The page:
As networked computers appear in more life-critical items, this is a good reminder that security should be job No. 1, not something to think about if you have time. Too many proprietary device manufacturers seem to depend on security through obscurity, rather than security in depth.

Strata 2012 — The 2012 Strata Conference, being held Feb. 28-March 1 in Santa Clara, Calif., will offer three full days of hands-on data training and information-rich sessions. Strata brings together the people, tools, and technologies you need to make data work.

Save 20% on registration with the code RADAR20

The first taste is free, but you'll be back

One of the perils of depending on public APIs from for-profit companies is that they may get turned into a profit center down the road. Users of the Google Maps API learned that lesson recently, as Google announced that high-volume users will no longer have free access to the APIs starting next year. Before you start panicking, the definition of high-volume will be more than 25,000 calls a day (2,500 if you use the custom styling features), and the rate over 25,000 is $4/1,000 calls. Google claims that less than 1% of all users will run up against this limit.

The problem with using beta or "free" services in your products is that, unless the terms of use specifically say that it will be free forever, you have no contractual agreement to lean on, and the provider is able at any point to change how (or even if) the service is provided.

Linus Torvalds vs. C++

Linux progenitor Linus Torvalds has a reputation for diplomacy and fence building — that's practically the only way to herd the stampede of cats that is the Linux developer community. But when he gets upset, the results can peel the paint off the walls.

We got a good example this week, as Torvalds responded to a complaint about the fact that the git source control system was written in pure C, rather than C++. In a nutshell, Torvalds called C++ a lousy language that attracts substandard programmers and leads to sloppy, unmaintainable code. In general, I tend to take any blanket condemnation of a programming language as hyperbole, but Torvalds seems to genuinely loathe C++. We'll have to see if his anger against the language alienates any of the kernel developer base, or if people will just shrug it off as Linus being Linus.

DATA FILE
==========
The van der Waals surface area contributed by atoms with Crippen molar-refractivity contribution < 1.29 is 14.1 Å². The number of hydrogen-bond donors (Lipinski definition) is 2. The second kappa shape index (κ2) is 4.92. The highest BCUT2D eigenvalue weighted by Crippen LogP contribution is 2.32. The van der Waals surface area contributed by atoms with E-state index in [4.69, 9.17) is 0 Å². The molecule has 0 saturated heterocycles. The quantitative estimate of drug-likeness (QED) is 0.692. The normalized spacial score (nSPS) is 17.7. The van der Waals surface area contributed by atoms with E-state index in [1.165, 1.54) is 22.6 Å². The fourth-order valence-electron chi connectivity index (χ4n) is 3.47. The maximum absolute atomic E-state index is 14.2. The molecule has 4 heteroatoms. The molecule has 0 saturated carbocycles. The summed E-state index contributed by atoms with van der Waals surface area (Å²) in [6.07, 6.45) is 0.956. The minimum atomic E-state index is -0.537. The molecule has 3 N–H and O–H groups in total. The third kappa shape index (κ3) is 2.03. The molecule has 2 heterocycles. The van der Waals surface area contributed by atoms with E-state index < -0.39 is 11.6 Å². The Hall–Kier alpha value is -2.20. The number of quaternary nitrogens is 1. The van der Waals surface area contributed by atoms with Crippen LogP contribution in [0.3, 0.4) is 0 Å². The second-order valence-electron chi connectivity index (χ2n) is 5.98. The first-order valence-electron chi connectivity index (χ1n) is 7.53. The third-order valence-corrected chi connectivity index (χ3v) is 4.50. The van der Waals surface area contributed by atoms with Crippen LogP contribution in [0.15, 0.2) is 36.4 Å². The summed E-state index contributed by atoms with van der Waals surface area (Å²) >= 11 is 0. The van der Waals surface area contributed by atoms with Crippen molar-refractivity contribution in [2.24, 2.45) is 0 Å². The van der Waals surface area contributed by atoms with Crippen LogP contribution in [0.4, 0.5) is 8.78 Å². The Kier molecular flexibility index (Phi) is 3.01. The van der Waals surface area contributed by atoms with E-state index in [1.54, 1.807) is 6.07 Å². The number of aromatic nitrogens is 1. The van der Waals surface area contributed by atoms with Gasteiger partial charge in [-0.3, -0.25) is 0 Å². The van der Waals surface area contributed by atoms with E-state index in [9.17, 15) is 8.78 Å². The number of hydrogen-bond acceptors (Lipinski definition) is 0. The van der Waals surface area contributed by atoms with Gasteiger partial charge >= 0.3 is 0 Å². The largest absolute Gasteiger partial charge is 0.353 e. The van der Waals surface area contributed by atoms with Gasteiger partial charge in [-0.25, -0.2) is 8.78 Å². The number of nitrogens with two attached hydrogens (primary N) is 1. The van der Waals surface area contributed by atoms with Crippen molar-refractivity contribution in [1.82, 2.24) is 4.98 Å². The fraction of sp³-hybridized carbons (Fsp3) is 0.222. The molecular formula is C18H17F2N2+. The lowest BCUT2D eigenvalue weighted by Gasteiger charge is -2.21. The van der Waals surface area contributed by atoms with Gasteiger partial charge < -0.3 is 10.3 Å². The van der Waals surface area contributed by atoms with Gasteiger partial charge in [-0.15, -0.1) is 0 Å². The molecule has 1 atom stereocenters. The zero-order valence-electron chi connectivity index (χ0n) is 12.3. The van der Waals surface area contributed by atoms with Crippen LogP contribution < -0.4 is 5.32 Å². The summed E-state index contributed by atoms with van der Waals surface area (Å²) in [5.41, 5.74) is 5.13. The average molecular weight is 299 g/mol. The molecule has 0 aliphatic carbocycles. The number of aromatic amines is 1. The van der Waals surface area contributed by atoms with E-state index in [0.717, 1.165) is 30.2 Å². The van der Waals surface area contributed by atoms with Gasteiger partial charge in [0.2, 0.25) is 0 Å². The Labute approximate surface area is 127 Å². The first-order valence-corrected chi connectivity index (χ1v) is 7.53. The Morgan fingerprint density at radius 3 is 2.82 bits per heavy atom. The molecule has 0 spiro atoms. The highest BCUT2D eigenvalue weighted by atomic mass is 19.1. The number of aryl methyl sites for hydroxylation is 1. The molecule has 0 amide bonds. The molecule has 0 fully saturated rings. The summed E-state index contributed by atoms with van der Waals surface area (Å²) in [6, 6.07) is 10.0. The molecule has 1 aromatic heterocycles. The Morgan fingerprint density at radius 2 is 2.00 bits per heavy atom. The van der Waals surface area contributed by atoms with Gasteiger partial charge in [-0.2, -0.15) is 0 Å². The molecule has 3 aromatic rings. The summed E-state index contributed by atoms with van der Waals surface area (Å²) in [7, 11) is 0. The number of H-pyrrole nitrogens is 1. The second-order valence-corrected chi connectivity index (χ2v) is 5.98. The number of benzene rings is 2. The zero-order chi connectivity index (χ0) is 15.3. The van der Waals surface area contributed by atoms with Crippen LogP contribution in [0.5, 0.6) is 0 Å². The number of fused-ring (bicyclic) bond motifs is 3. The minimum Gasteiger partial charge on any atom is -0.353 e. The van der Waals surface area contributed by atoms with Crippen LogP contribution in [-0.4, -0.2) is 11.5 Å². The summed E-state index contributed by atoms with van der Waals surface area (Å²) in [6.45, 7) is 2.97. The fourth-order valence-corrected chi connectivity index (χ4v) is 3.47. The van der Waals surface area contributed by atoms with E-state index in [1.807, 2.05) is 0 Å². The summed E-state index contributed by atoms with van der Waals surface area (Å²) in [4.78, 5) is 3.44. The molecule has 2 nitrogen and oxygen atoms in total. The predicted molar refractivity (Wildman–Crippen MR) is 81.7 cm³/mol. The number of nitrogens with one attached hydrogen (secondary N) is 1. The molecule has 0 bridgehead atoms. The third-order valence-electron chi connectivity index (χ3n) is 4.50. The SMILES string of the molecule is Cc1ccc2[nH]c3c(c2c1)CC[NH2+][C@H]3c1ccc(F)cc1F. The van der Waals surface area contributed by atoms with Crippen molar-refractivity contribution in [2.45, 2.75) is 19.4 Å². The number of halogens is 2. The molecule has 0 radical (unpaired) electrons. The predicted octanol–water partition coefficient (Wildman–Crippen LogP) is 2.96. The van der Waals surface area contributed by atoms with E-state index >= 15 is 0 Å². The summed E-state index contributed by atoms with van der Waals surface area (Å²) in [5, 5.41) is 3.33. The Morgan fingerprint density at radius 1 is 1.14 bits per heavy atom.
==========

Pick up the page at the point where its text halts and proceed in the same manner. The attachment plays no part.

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October 12 2011

Four short links: 12 October 2011

  1. Steve Yegge's Google Platforms Rant -- epic. Read it.
  2. Guidelines for Securing Open Source Software (EFF) -- advice from the team that audited some commonly-used open source libraries. Avoid giving the user options that could compromise security, in the form of modes, dialogs, preferences, or tweaks of any sort. As security expert Ian Grigg puts it, there is "only one Mode, and it is Secure." Ask yourself if that checkbox to toggle secure connections is really necessary? When would a user really want to weaken security? To the extent you must allow such user preferences, make sure that the default is always secure. (via BoingBoing)
  3. Ladder of Abstraction -- a visual and interactive exploration of design that will delight as well as inform. (via Sacha Judd)
  4. On "Build It And They Will Come" -- I wasn't saying "build it and they will come"—I was saying "don't build it and they can't come". Wonderfully captures the idea that success can't be guaranteed, but failure is easy to ensure. (via Ed Yong)

I

July 27 2011

Four short links: 27 July 2011

  1. ContentFlow -- Javascript library to provide CoverFlow-like behaviour.
  2. Twilio Client SDK -- 1/4 cent/minute API-to-API calls, embeddable in browser apps.
  3. Postel's Principle Reconsidered (ACM) -- The Robustness Principle was formulated in an Internet of cooperators. The world has changed a lot since then. Everything, even services that you may think you control, is suspect. Excellent explanation of how interoperability and security are harder than they should be because of Postel's Law ("Be conservative in what you do, be liberal in what you accept from others.", RFC 793). (via Mike Olson)
  4. HTTP Pipelining on Mobiles -- HTTP pipelining has a much higher adoption amongst mobile browsers. Opera Mini, Opera Mobile and the Android browser all use HTTP pipelining by default. Together they account for about 40% of mobile browsing. If you’re developing a mobile site, your site is experiencing HTTP pipelining daily, and you should understand how it works. (via John Clegg)